Cardinal Dolan admits that many will be grieved.
For many Catholics living in the New York metropolitan area, Nov. 2 looks like it will be “Bloody Sunday.”
That’s when Cardinal Timothy Dolan will announce which of the 368 parishes in the Archdiocese of New York will be closed or merged with neighboring parishes in the largest reorganization in the history of the Archdiocese.
The cardinal admitted that it will be difficult for many to receive the news.
“Let me be candid: there will soon be a real sense of grief at some of our parishes as we get set to announce publicly what we’ve been preparing for the last five years, namely, the merging of some of our beloved parishes,” he wrote this week in a column in the archdiocesan newspaper, Catholic New York. “In a few places, there might even be a feeling that something has died.”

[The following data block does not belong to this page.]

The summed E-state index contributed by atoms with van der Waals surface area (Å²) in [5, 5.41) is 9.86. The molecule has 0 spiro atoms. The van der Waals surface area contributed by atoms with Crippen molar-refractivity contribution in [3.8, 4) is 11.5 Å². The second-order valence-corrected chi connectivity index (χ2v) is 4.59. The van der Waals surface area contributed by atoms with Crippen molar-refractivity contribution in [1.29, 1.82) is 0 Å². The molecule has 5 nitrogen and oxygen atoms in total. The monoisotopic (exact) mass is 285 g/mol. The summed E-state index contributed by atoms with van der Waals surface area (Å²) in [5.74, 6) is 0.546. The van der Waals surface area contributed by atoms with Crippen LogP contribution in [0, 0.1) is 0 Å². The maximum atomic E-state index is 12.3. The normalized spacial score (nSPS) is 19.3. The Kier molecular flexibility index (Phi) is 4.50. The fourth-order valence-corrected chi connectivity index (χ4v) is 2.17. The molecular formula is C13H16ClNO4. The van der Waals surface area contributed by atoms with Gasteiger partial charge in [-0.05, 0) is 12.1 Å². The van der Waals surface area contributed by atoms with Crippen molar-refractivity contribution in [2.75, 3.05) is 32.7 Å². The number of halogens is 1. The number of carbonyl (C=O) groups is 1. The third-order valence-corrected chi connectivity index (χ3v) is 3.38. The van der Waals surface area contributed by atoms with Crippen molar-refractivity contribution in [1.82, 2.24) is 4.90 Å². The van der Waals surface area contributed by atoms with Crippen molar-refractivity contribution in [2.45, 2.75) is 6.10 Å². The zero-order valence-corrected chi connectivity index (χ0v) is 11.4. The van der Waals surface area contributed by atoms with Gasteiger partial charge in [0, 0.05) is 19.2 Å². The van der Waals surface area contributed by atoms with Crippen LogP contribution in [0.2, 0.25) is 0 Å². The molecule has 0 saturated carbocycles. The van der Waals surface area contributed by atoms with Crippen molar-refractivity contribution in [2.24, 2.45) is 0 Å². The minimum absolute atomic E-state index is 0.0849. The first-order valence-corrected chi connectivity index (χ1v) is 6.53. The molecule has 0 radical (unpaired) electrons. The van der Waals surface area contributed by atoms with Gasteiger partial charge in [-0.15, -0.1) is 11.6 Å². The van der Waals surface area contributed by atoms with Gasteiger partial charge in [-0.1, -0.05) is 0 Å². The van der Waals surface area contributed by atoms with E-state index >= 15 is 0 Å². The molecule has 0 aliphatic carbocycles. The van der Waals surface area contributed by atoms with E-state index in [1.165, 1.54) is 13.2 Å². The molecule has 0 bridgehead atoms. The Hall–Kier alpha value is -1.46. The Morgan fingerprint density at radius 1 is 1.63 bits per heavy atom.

Church officials say more than 50 parishes will be consolidated next year. The mergers are the result of a planning process that began in 2010—a year after Cardinal Dolan became archbishop of New York. The reasons include declining numbers of priests and Catholic families, especially in New York City.
As the New York Times reports today, many of the parishes that are being considered for closure are historic and were built to serve various waves of immigration. One, Holy Innocents in midtown Manhattan, is unique in that it has a daily Mass in the pre-Vatican II Latin rite.